Mobilizing ocean science in preparation for the UN Ocean Conference
A preparatory meeting for the “Ocean Conference: Our Oceans, Our Future: Partnering for the Implementation of Sustainable Development Goal 14” in New York on 15-17 February laid the structure for the United Nations Ocean Conference (5-9 June), with a strong multi-stakeholder mobilization in favor of scientifically-robust policy actions toward implementing Sustainable Development Goal 14 related to the ocean.
UNESCO’s Intergovernmental Oceanographic Commission (IOC) joined UN Member States, UN agencies and other major stakeholder groups to discuss the proposed themes for seven partnership dialogues to be convened during the UN Ocean Conference in June 2017, and to help lay out elements for the “Call for Action” that will be launched at the Conference. The meeting was led by the two co-facilitators of the preparatory process for The Ocean Conference, H.E. Álvaro Mendonça e Moura, Permanent Representative of Portugal, and H.E. Burhan Gafoor, Permanent Representative of Singapore.
Main Outcomes for IOC and UNESCO
IOC Executive Secretary Vladimir Ryabinin headed the UNESCO delegation to the preparatory meeting. During plenary discussions on the seven partnership dialogues, Dr Ryabinin spoke on behalf of both the IOC and UNESCO’s Director General, promoting ocean research and the Global Ocean Observing System as “key enablers” for nations looking to implement the SDG14 targets.
He further emphasized that “based on our mandate in the UN System, IOC stands ready to support co-facilitators in developing a consolidated program of actions in all aspects related to ocean science and observations, capacity development and transfer of marine technology, through relevant partnerships.”
Taking the opportunity to address the major groups in the extended ocean community, IOC through its Chair, Prof Peter Haugan, informed the meeting of a proposal led by IOC Member States to develop an International Decade of Ocean Science for Sustainable Development (2021-2030). Prof Haugan described the decade as a “framework for concerted action of all states to achieve the targets in SDG 14, while contributing to other related SDGs and progressing ‘Towards the ocean we need for the future we want’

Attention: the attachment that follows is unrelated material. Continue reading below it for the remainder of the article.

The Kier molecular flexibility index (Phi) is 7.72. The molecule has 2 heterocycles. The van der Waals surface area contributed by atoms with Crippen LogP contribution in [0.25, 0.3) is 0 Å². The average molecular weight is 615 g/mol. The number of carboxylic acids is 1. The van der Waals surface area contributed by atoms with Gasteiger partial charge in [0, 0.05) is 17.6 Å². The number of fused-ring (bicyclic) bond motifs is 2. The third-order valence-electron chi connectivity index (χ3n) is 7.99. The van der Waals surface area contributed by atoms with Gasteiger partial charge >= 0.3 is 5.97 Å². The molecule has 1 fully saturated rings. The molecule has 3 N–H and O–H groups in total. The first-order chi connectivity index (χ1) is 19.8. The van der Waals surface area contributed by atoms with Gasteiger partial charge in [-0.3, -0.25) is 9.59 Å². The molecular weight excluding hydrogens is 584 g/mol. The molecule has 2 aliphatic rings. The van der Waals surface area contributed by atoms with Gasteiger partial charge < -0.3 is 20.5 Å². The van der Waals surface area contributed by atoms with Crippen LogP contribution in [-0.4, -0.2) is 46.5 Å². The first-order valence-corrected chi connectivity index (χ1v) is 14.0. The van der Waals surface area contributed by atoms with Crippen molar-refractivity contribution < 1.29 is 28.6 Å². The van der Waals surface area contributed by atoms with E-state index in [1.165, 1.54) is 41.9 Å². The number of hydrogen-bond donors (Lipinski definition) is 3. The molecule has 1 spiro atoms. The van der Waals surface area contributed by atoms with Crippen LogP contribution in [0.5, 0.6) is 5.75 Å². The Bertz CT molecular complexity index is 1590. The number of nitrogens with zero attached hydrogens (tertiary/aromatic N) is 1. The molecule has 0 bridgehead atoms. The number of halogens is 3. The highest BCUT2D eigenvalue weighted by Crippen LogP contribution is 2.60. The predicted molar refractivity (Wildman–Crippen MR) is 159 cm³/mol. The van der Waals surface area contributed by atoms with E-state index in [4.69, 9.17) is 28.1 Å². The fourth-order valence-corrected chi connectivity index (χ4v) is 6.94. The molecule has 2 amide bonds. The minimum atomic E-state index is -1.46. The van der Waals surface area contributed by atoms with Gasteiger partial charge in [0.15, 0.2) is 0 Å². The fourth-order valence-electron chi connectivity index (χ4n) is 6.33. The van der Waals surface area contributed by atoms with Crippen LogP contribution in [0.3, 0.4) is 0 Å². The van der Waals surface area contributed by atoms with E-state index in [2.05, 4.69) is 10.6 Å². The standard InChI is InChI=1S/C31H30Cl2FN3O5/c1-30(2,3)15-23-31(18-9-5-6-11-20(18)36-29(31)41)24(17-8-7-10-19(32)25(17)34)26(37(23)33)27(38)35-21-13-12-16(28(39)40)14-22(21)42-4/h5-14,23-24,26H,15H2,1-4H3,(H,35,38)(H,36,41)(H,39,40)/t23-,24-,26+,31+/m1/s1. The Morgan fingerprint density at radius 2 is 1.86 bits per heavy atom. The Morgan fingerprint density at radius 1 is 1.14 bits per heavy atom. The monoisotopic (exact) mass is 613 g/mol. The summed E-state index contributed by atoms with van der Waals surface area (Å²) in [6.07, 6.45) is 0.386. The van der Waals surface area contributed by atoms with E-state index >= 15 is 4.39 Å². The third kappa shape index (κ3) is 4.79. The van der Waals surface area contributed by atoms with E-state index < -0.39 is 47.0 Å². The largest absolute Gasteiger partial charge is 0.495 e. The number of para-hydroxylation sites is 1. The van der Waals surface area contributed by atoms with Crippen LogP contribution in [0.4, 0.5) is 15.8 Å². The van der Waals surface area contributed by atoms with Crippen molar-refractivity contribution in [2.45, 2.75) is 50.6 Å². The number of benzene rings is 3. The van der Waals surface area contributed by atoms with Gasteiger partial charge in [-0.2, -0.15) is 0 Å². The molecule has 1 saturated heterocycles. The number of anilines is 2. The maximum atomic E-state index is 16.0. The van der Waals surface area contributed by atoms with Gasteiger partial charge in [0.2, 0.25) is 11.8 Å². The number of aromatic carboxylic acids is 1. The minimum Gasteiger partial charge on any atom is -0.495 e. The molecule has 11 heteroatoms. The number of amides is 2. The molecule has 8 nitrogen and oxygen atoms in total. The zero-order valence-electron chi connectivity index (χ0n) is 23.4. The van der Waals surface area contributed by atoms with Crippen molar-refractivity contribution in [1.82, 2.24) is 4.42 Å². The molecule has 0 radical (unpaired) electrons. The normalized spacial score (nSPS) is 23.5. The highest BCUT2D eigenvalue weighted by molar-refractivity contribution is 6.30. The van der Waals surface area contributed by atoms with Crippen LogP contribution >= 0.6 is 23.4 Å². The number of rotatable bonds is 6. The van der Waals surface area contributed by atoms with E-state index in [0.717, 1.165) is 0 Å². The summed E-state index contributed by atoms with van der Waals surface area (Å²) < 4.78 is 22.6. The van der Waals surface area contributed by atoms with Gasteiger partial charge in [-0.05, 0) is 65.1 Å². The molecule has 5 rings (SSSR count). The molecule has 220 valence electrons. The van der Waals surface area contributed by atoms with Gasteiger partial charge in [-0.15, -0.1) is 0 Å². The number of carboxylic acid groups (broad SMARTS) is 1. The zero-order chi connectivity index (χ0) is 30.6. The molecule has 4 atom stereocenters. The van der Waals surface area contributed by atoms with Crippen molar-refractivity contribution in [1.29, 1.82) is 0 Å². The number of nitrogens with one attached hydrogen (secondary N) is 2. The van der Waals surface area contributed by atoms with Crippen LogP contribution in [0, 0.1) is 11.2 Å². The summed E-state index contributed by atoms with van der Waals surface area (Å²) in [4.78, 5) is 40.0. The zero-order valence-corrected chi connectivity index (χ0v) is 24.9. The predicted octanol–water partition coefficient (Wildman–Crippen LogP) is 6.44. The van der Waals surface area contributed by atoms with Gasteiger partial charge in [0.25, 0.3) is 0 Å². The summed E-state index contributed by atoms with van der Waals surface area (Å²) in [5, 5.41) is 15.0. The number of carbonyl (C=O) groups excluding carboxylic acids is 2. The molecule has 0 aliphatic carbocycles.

The Decade would support the global agenda and facilitate marine scientific research and its application, contributing to the development of related capacity within and across regions—in line with the provisions of SDG target 14.a, but also responding to the needs identified in the SAMOA Pathway. The process of designing and implementing this International Decade could strengthen cooperation between the different organizations and institutions involved in ocean science and observations and establish closer integration of science within the ocean policy and decision-making realms.
The idea met the approval of key delegations, including Venezuela and Monaco, which supported the inclusion of IOC’s Decade proposal in the “Call for Action.” Several member states highlighted in their intervention the need to strengthen marine scientific research, the access to marine data and information, as well as the establishment robust capacity development mechanisms specifically developing nations, and particularly Small Island Developing States and Least Developing Countries.